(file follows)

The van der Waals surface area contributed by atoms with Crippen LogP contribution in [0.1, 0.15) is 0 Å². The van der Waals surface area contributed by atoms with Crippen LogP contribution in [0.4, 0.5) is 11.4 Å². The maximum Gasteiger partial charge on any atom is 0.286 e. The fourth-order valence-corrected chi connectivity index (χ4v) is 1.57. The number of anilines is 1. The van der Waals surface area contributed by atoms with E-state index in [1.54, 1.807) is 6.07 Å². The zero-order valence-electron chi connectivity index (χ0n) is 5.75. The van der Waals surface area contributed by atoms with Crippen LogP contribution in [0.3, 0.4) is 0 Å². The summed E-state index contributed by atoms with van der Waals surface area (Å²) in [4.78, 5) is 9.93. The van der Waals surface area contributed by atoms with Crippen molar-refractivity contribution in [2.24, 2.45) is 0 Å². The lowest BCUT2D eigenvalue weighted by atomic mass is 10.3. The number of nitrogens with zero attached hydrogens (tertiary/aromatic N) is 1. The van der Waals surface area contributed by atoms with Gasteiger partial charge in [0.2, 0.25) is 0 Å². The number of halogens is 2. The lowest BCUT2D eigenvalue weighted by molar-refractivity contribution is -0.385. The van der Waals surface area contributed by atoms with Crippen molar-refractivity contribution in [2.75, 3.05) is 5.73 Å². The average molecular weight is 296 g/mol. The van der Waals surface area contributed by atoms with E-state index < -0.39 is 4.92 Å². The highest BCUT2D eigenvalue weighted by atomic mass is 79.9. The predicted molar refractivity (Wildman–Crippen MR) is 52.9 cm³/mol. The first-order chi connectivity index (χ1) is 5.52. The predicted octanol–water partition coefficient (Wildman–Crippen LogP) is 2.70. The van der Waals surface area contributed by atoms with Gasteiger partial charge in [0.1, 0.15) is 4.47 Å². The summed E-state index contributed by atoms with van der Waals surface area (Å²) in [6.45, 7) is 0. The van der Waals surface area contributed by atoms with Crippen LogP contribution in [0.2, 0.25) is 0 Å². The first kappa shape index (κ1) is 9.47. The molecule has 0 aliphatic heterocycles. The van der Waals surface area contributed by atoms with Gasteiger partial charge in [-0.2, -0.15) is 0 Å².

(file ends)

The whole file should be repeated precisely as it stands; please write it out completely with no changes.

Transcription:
The van der Waals surface area contributed by atoms with Crippen LogP contribution in [0.1, 0.15) is 0 Å². The van der Waals surface area contributed by atoms with Crippen LogP contribution in [0.4, 0.5) is 11.4 Å². The maximum Gasteiger partial charge on any atom is 0.286 e. The fourth-order valence-corrected chi connectivity index (χ4v) is 1.57. The number of anilines is 1. The van der Waals surface area contributed by atoms with E-state index in [1.54, 1.807) is 6.07 Å². The zero-order valence-electron chi connectivity index (χ0n) is 5.75. The van der Waals surface area contributed by atoms with Crippen LogP contribution in [0.3, 0.4) is 0 Å². The summed E-state index contributed by atoms with van der Waals surface area (Å²) in [4.78, 5) is 9.93. The van der Waals surface area contributed by atoms with Crippen molar-refractivity contribution in [2.24, 2.45) is 0 Å². The lowest BCUT2D eigenvalue weighted by atomic mass is 10.3. The number of nitrogens with zero attached hydrogens (tertiary/aromatic N) is 1. The van der Waals surface area contributed by atoms with Gasteiger partial charge in [0.2, 0.25) is 0 Å². The number of halogens is 2. The lowest BCUT2D eigenvalue weighted by molar-refractivity contribution is -0.385. The van der Waals surface area contributed by atoms with Crippen molar-refractivity contribution in [2.75, 3.05) is 5.73 Å². The average molecular weight is 296 g/mol. The van der Waals surface area contributed by atoms with E-state index < -0.39 is 4.92 Å². The highest BCUT2D eigenvalue weighted by atomic mass is 79.9. The predicted molar refractivity (Wildman–Crippen MR) is 52.9 cm³/mol. The first-order chi connectivity index (χ1) is 5.52. The predicted octanol–water partition coefficient (Wildman–Crippen LogP) is 2.70. The van der Waals surface area contributed by atoms with Gasteiger partial charge in [0.1, 0.15) is 4.47 Å². The summed E-state index contributed by atoms with van der Waals surface area (Å²) in [6.45, 7) is 0. The van der Waals surface area contributed by atoms with Crippen LogP contribution in [0.2, 0.25) is 0 Å². The first kappa shape index (κ1) is 9.47. The molecule has 0 aliphatic heterocycles. The van der Waals surface area contributed by atoms with Gasteiger partial charge in [-0.2, -0.15) is 0 Å².